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Retaining Water While Taking Creatine

by
author image Sarka-Jonae Miller
Sarka-Jonae Miller has been a freelance writer and editor since 2003. She was a personal trainer for four years with certifications from AFAA and NASM. Miller also worked at 24 Hour Fitness, LA Fitness and as a mobile trainer. Her career in the fitness industry begin in 2000 as a martial arts, yoga and group exercise instructor. She graduated cum laude from Syracuse University.
Retaining Water While Taking Creatine
A man and woman are talking in a gym. Photo Credit IPGGutenbergUKLtd/iStock/Getty Images

Creatine is a naturally occurring amino acid that helps provide muscles with energy during high-intensity exercise. Creatine supplementation is a popular way for bodybuilders and athletes to increase muscle mass, but research suggests that size increase in muscles is actually due to water retention. Even so, some people may benefit from taking creatine supplements. You should always consult a physician before taking supplements or trying any alternative medicine treatments.

Water Retention

Taking creatine supplements causes your body to retain water as water enters the muscle cells along with the creatine. You may experience weight gain from water retention in as little as one to two days after taking creatine. In the initial period, you may gain as much as one to 3.5 lbs. of weight, mostly from water, according to an article by Jon Heck, M.S., A.T.C., coordinator of athletic training for Richard Stockton College.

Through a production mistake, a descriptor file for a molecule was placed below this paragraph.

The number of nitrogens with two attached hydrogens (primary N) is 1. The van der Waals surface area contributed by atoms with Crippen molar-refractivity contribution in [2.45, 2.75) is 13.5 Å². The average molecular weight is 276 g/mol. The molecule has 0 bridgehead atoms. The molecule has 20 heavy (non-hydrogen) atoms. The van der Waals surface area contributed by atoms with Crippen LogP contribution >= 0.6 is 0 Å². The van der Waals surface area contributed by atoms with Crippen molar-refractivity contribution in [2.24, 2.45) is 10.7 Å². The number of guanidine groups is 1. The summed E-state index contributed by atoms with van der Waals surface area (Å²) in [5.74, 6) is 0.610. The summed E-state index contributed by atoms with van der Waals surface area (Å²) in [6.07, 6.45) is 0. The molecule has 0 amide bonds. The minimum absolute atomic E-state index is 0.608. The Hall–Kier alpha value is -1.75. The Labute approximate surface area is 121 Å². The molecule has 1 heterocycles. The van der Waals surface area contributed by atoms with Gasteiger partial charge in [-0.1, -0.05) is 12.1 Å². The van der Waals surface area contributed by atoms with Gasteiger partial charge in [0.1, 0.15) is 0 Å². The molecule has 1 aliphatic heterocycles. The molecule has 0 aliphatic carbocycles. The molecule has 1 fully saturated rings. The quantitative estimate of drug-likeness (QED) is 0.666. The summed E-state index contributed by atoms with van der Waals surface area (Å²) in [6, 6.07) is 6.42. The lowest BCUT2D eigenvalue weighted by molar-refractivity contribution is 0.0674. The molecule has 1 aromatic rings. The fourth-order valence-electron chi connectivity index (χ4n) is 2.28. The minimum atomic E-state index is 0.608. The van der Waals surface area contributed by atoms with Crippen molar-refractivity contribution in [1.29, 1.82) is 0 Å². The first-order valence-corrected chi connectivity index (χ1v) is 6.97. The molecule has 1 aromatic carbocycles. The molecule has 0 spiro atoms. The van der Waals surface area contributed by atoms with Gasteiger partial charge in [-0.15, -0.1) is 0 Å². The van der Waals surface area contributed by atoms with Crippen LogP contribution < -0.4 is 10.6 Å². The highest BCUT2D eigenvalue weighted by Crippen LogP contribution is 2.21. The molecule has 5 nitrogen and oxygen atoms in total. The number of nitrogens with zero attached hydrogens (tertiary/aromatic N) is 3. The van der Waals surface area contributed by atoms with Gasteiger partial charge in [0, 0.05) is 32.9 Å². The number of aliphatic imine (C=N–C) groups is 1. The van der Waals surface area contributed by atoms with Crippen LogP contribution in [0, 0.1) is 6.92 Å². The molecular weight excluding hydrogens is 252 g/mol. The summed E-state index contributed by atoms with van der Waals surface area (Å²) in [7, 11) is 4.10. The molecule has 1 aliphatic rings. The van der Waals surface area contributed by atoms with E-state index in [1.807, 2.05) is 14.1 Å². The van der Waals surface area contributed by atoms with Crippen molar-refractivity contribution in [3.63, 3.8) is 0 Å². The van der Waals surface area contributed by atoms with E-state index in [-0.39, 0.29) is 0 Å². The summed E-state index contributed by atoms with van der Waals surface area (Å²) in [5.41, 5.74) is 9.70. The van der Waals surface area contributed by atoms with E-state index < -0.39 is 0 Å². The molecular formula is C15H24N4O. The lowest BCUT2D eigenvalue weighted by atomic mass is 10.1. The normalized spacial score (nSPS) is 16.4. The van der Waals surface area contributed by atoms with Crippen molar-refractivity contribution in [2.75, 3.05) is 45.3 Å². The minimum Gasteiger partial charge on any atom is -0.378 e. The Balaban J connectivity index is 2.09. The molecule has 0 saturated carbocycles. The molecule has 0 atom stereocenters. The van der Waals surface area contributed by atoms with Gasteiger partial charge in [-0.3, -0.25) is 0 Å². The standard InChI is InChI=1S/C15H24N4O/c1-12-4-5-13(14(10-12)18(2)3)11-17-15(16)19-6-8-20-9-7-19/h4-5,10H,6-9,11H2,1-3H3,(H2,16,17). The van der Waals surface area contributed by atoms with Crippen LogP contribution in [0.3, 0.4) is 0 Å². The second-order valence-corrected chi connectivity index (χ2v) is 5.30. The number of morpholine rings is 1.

Benefits

Retaining water in the muscles may increase the size of the muscles. Creatine may also increase muscle mass by enhancing the synthesis of skeletal muscle, according to Duke University Student Health. Other benefits from creatine supplementation include delayed fatigue and quicker muscle recovery during high-intensity exercise. Examples of high-intensity exercise include powerlifting and sprinting. These benefits, however, are temporary unless you continually take creatine.

Side Effects

Water retention may cause dehydration because as the muscles absorb the water, your body has less fluid to use for important functions, such as regulating body temperature through your sweat. You may also increase your risk of dehydration by taking creatine with caffeine and/or diuretics, according to the University of Maryland Medical Center. Sheri Barke, M.P.H., R.D. of the College of the Canyons Health Services recommends drinking plenty of water when taking creatine to prevent dehydration and the potential muscle cramping that can follow. In addition to weight gain, water retention and cramps, headaches are also a potential side effect of creatine supplementation. Side effects are more likely to occur if you take more than the recommended creatine dosage. UMMC recommends that adults interested in taking creatine for exercise benefits start with 5 g of creatine monohydrate supplements four times a day for seven days. Then, take 2 to 5 g total each day as a maintenance dose.

Considerations

Creatine supplements are most helpful for people who have low levels of serum creatine. Serum is similar to blood plasma, but is the clear liquid that can be separated from clotted blood. Vegetarians, males and older adults generally have lower levels of serum creatine than meat eaters, females and younger people. Low levels of serum creatine indicate less muscle creatine. People with low amounts of creatine naturally are most likely to benefit from creatine supplements.

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